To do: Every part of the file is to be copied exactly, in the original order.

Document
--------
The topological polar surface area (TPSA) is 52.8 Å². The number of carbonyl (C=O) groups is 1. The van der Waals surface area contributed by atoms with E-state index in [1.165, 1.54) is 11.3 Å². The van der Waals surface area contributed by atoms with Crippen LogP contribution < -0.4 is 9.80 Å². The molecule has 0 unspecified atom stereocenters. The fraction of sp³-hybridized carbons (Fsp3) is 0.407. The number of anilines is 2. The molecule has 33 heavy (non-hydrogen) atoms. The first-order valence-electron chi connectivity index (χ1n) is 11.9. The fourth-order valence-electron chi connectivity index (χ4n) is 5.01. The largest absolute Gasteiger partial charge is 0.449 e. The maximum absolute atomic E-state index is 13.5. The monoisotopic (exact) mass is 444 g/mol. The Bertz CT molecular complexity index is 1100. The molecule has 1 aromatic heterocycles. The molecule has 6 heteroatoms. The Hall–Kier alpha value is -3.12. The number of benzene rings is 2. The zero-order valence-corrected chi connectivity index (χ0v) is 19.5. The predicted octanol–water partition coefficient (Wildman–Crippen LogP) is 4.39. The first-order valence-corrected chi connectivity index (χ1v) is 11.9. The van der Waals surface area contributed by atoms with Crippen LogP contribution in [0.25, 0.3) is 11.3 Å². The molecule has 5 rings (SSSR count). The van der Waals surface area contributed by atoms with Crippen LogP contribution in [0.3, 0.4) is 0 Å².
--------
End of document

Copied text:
The topological polar surface area (TPSA) is 52.8 Å². The number of carbonyl (C=O) groups is 1. The van der Waals surface area contributed by atoms with E-state index in [1.165, 1.54) is 11.3 Å². The van der Waals surface area contributed by atoms with Crippen LogP contribution < -0.4 is 9.80 Å². The molecule has 0 unspecified atom stereocenters. The fraction of sp³-hybridized carbons (Fsp3) is 0.407. The number of anilines is 2. The molecule has 33 heavy (non-hydrogen) atoms. The first-order valence-electron chi connectivity index (χ1n) is 11.9. The fourth-order valence-electron chi connectivity index (χ4n) is 5.01. The largest absolute Gasteiger partial charge is 0.449 e. The maximum absolute atomic E-state index is 13.5. The monoisotopic (exact) mass is 444 g/mol. The Bertz CT molecular complexity index is 1100. The molecule has 1 aromatic heterocycles. The molecule has 6 heteroatoms. The Hall–Kier alpha value is -3.12. The number of benzene rings is 2. The zero-order valence-corrected chi connectivity index (χ0v) is 19.5. The predicted octanol–water partition coefficient (Wildman–Crippen LogP) is 4.39. The first-order valence-corrected chi connectivity index (χ1v) is 11.9. The van der Waals surface area contributed by atoms with Crippen LogP contribution in [0.25, 0.3) is 11.3 Å². The molecule has 5 rings (SSSR count). The van der Waals surface area contributed by atoms with Crippen LogP contribution in [0.3, 0.4) is 0 Å².